We're Sorry, Full Content Access is for Members Only...

If you like to keep on reading, Become a Member Now! Here is Why:

  • Learn any CCNA, CCNP and CCIE R&S Topic. Explained As Simple As Possible.
  • Try for Just $1. The Best Dollar You've Ever Spent on Your Cisco Career!
  • Full Access to our 588 Lessons. More Lessons Added Every Week!
  • Content created by Rene Molenaar (CCIE #41726)

 

312 New Members signed up the last 30 days!

satisfaction-guaranteed

100% Satisfaction Guaranteed!
You may cancel your monthly membership at any time.
No Questions Asked!

Tags:


Forum Replies

  1. Within an area, the LSDB has to be same on all OSPF routers. We can't filter LSAs within an area, the only thing we can do is to prevent a route from being installed in the routing table. That's what we are doing here with the distribute-list.

  2. Hello Rene,
    One quick question. I am trying to use distribute-list in OSPF in outbound direction, but the command is being rejected and the below error message is showing up. Would you please describe why? Thank you so much.

    R1(config-router)#distribute-list prefix cisco out gigabitEthernet 1/0
    **% Interface not allowed with OUT in case of OSPF**

    Best Regards,
    Azm

  3. Hi Azm,

    The LSDB has to be the same in the area so you can't filter LSAs like that. The only thing you can do is an inbound filter that prevents a LSA from being installed in your routing table, that's it.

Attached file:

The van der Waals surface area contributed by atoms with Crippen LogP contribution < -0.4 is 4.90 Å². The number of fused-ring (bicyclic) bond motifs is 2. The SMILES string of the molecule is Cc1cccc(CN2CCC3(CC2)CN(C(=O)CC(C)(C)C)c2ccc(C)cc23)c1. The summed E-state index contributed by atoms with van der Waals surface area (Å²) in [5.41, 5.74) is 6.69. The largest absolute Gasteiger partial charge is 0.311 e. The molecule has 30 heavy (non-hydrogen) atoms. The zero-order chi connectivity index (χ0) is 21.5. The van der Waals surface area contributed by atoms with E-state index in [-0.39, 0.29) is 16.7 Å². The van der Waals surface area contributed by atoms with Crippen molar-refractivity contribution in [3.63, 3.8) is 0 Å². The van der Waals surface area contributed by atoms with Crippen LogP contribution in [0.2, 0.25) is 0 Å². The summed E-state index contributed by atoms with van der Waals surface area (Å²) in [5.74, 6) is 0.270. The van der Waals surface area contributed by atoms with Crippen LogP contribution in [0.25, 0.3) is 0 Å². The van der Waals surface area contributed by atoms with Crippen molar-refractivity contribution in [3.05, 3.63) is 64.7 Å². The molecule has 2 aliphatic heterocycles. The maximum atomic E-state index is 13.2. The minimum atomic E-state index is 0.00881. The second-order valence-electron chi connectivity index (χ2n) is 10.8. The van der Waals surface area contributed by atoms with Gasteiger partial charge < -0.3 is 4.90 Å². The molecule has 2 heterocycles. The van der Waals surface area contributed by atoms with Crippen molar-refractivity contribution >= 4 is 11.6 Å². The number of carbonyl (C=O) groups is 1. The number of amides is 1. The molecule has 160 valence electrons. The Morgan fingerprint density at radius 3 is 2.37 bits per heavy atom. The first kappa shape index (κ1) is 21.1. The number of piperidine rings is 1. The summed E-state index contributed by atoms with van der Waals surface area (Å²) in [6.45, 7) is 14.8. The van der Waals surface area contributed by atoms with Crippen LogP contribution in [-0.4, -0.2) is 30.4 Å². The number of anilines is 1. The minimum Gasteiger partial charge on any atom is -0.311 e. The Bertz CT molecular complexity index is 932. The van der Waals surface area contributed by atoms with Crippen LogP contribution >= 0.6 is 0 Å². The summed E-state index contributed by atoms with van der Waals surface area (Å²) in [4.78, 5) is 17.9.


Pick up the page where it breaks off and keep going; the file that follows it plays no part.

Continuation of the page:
Rene

  4. Hello Rene,
    Thanks for your reply. However, I still have a confusion. How does distribute-list work? does it filter LSAs or it resists routes from being installed in the routing table? Let's say we are looking at topology like below and they are running OSPF:

    Router A------------Router B-(inbound distribute-list)---------------Router C

    Let's say, Router C has a loopback 1.1.1.1 and it is advertised in OSPF. So if I apply an inbound distribute-list to block 1.1.1.1 on Router B, it does not install 1.1.1.1 route in its routing table. However, it passes the 1.1.1.1 route out to Router A. That means it is not filtering LSAs. It's just not installing that route in its own routing table. So when a distribute-list is applied on Router C to the outbound direction, why would it filter LSAs? Please shed some light on it. Thank you so much in advance.

    Best Regards,
    Az

  5. Hello Azm

    Yes, you are correct. The filtering that takes place is filtering of routes from entering the routing table. The filtering does not occur at the interface, but at the mechanism of adding routes to the routing table. Rene mentions the following in the lesson:

    Since the LSDB within the area has to be the same we can’t filter LSAs within the area, we can however filter routes from entering the routing table. Filtering LSAs between areas on an ABR or ASBR is no problem.

    So it is a matter of the definition of the word filter. Filtering in this case does not occur at the interface, but at the entering of routes in the routing table.

    Filtering at the interface however, can occur between OSPF areas.

    I hope this has been helpful!

    Laz

6 more replies! Ask a question or join the discussion by visiting our Community Forum